Data Warehouse as Code

Adrian Lee Xinhan
3 min readMay 13, 2021

Infrastructure as Code for the Snowflake data warehouse platform

PS: Anything which has been written here is entirely in my own capacity and knowledge.

More often than not we have heard of running Infrastructure-As-Code (IAC) to maintain the infrastructure state for cloud native applications. However, this got me thinking. With Data Warehouse playing a critical piece in many critical cloud native applications for enterprise companies, how can we manage the state of these warehouse infrastructure? Are we able to have a set of repeatable code for data warehouse infrastructure for operations?

Turns out there is a way to do so. In this article I will be creating a simple Data Warehouse DevOps Demo. For IAC, I will be using Terraform alongside with Jenkins to help automate our pipeline. Terraform is one of the most popular IAC which strongly resonates with a lot of DevOps engineers.

For my Data Warehouse, I will be using Snowflake as a Data Warehouse platform. If you do not know already, Snowflake is steadily becoming a critical piece of companies’ data warehouse strategy.

With the rise in popularity in Snowflake and Terraform, it is great to know that a Terraform provider plugin for managing Snowflake accounts was created by chanzuckerberg. (https://registry.terraform.io/providers/chanzuckerberg/snowflake/latest/docs).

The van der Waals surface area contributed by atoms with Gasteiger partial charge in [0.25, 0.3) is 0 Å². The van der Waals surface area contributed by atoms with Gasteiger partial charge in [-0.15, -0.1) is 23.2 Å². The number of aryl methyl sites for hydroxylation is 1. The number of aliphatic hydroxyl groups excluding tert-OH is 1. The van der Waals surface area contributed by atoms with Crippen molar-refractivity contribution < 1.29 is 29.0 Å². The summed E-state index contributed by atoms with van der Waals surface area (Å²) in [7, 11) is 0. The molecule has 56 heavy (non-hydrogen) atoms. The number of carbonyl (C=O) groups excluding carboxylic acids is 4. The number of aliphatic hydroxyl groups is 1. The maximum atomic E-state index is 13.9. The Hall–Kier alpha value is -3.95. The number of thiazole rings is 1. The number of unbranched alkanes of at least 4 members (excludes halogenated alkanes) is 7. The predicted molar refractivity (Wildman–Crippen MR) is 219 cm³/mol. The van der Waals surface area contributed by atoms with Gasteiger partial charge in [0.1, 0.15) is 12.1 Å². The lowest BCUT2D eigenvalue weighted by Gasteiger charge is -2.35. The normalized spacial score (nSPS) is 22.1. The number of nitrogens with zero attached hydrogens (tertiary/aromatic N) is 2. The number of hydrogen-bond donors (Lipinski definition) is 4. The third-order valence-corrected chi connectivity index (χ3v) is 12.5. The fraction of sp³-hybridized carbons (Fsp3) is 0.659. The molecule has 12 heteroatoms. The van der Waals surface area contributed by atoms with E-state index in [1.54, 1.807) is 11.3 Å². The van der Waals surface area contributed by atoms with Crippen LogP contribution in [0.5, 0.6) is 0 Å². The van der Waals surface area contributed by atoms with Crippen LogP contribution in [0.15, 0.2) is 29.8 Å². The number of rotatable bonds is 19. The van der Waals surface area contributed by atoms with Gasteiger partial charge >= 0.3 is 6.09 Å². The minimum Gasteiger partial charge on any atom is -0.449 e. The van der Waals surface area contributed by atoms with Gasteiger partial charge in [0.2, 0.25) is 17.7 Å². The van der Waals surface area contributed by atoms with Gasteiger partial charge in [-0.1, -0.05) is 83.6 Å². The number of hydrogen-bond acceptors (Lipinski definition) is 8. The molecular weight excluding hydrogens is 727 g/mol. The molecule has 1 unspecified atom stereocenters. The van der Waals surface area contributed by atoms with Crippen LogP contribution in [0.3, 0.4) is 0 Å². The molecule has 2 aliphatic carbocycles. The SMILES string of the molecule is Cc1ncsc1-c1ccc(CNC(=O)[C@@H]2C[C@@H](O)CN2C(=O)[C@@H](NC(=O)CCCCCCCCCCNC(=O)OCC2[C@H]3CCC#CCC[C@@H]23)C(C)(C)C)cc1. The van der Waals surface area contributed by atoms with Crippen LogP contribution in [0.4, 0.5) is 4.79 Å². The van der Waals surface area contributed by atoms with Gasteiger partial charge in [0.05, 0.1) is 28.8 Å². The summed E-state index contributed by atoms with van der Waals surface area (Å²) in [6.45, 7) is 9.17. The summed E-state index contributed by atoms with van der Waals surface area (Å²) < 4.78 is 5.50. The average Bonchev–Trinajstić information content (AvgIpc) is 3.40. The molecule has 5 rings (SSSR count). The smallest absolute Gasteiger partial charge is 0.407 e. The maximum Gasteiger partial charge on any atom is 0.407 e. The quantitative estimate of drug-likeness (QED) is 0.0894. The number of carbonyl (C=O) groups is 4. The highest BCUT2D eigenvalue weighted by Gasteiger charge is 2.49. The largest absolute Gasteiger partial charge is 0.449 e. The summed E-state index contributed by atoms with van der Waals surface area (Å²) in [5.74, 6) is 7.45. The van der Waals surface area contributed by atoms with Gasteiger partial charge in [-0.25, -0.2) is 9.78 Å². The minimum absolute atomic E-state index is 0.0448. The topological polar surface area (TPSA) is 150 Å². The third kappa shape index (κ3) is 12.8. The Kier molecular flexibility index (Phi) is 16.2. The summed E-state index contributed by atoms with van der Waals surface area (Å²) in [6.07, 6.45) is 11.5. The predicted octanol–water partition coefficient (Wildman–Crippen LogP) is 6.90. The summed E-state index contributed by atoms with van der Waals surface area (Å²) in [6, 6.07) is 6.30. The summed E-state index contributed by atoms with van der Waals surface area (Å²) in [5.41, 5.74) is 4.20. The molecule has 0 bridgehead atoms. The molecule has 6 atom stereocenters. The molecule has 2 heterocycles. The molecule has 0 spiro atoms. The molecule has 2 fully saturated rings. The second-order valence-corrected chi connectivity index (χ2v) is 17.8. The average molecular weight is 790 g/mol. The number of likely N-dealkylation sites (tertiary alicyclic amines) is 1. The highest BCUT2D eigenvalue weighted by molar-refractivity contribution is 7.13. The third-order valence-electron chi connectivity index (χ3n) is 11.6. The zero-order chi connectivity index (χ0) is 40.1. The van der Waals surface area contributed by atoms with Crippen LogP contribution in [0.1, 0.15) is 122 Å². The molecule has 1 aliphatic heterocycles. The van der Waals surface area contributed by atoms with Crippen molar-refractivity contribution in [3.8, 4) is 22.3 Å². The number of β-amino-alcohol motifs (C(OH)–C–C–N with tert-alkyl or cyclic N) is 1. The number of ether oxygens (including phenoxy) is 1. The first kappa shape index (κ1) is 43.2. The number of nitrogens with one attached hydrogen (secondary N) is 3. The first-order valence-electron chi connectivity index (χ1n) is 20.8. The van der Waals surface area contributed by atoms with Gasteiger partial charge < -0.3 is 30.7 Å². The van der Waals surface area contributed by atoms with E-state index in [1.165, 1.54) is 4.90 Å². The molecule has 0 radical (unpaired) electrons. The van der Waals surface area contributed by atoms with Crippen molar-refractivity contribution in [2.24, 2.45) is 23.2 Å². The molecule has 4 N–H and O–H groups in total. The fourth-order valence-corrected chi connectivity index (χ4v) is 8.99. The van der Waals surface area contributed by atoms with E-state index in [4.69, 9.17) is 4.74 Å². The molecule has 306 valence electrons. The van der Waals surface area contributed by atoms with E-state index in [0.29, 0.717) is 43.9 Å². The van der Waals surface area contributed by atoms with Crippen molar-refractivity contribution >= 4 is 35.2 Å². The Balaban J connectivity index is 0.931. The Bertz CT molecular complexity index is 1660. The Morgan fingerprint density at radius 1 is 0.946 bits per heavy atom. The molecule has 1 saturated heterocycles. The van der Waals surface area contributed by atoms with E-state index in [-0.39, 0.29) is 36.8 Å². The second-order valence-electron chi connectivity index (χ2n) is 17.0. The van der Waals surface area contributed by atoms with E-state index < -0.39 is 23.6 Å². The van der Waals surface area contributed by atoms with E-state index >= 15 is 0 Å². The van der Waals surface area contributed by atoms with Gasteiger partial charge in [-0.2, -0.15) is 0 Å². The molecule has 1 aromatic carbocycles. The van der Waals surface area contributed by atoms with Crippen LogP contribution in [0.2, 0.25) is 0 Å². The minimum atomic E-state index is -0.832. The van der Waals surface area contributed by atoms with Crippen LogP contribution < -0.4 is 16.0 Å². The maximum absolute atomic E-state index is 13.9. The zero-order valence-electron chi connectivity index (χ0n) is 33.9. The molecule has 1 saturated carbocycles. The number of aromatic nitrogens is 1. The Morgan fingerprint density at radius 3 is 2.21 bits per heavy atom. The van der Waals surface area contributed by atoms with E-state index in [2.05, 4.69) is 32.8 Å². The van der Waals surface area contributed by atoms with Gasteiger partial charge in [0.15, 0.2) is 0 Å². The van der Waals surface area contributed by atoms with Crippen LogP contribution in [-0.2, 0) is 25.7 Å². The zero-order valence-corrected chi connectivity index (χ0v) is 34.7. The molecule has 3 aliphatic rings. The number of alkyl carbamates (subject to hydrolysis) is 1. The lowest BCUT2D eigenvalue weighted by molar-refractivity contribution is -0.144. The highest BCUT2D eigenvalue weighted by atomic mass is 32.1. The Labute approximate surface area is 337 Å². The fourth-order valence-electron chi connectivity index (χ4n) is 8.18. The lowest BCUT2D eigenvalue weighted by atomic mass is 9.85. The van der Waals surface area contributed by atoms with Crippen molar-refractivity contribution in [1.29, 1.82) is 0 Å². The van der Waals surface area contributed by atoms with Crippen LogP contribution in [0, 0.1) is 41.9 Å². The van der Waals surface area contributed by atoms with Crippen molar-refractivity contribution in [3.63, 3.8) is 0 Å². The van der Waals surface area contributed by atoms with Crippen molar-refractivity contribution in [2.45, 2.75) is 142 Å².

An overview of our architecture is given here. For this, we will be creating our end state for our warehouse defined in Terraform. After checking in our source code into Github, Jenkins will pull from our repo to deploy the Snowflake Data Warehouse as defined in our IAC.

Looking at our code state, I am creating a simple Data Warehouse of xsmall, deploying a database entitled “TF_DEMO_DB” with a schema (no Fail-safe period enabled) and my table having 2 simple columns.

In my Jenkins pipeline, I have set up and deployed the Jenkins Plugin and created a Jenkins File with a parameterised build of my SNOWFLAKE_USER, SNOWFLAKE_ACCOUNT, SNOWFLAKE_REGION and SNOWFLAKE_PASSWORD.

After triggering my pipeline, we can see that Jenkins has fired off and created my warehouse, schema, database and associated tables

TF_DEMO_DB created with table
Table with associated columns defined created by Terraform

So what happens if I want to add in an additional column say description with the variant data type?

Going back to our Terraform code, I have added in one more column stating description with type variant.

After checking in my code into Github and rerunning the Jenkins workflow, going back to our Snowflake console, we can see that the column description has been added. Pretty neat!

As such, from this we can see how we can use Terraform, Jenkins and Github to create a Day 1 creation+ Day 2 continuous Data Warehouse Devops Pipeline for Snowflake.

Hope this was a good educational read. Have fun coding!

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